In the young mice, the scientists found high levels of activity during the day and much lower activity levels during the night. In middle-aged mice, there was not nearly as large a difference in activity between the day and the night.
"In the middle-aged mice, they still have a circadian rhythm, but the amplitude is reduced," Block said. "During the nighttime, when electrical impulse activity levels are usually fairly low, the levels have increased. Thus, the difference between the highest levels of activity during the daytime and the lowest levels of activity during the nighttime is much smaller in the middle-aged mice."
Large numbers of people over the age of 65 regularly take sleeping pills, but the effects of taking such pills over many years is not known, said Colwell, who hopes the new research will lead to other options for getting a good night's sleep.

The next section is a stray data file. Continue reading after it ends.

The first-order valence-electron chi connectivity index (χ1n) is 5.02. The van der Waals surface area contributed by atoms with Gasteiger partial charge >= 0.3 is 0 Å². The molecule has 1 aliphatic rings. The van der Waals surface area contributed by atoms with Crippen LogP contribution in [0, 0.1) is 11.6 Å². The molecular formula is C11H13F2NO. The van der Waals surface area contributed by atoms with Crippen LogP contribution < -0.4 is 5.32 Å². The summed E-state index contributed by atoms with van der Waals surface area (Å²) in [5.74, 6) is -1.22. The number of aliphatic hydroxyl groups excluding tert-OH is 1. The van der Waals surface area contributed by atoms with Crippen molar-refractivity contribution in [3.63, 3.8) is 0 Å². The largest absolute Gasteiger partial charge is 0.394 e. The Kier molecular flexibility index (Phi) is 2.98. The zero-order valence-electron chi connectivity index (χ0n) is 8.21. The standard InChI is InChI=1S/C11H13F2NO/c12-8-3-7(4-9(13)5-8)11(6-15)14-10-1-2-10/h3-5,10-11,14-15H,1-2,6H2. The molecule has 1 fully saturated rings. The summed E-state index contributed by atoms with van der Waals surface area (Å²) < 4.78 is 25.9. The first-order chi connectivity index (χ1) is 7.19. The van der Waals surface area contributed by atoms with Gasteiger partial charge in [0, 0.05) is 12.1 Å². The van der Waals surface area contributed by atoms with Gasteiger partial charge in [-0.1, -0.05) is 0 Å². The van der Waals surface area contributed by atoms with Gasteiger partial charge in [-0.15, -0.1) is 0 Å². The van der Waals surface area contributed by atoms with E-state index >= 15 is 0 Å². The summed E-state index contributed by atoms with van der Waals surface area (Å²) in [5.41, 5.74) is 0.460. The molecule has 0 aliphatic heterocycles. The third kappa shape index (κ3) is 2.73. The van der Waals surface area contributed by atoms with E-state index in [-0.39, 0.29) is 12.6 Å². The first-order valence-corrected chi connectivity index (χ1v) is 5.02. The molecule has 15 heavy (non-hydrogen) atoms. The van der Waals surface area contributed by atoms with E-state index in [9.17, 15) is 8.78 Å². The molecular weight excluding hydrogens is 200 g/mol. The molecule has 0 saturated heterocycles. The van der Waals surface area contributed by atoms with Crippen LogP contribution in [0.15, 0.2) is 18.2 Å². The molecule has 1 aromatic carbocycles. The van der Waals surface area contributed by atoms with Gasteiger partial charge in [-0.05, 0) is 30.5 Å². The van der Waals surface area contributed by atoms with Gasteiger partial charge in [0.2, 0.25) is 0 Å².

Colwell, Block and their team plan to pursue follow-up research on treatment options that could enhance the function of the circadian system with aging. They are studying the specific membrane channel changes in the SCN that are responsible for the electrical rhythm and also are looking at the circadian regulation of the heart and the mechanisms underlying neural activity rhythms in the SCN.
Their research could potentially lead to new ways of boosting the circadian output. It is possible, Colwell and Block said, that relatively simple approaches could be beneficial, such as exercising early in the morning, getting regular exposure to bright light, eating meals at consistent times and, when traveling, eating meals at the appropriate local time, regardless of whether one is hungry then.
Possible interventions may involve discovering ways to improve the sleep cycle of aging people and thei
|Contact: Stuart Wolpert|
University of California - Los Angeles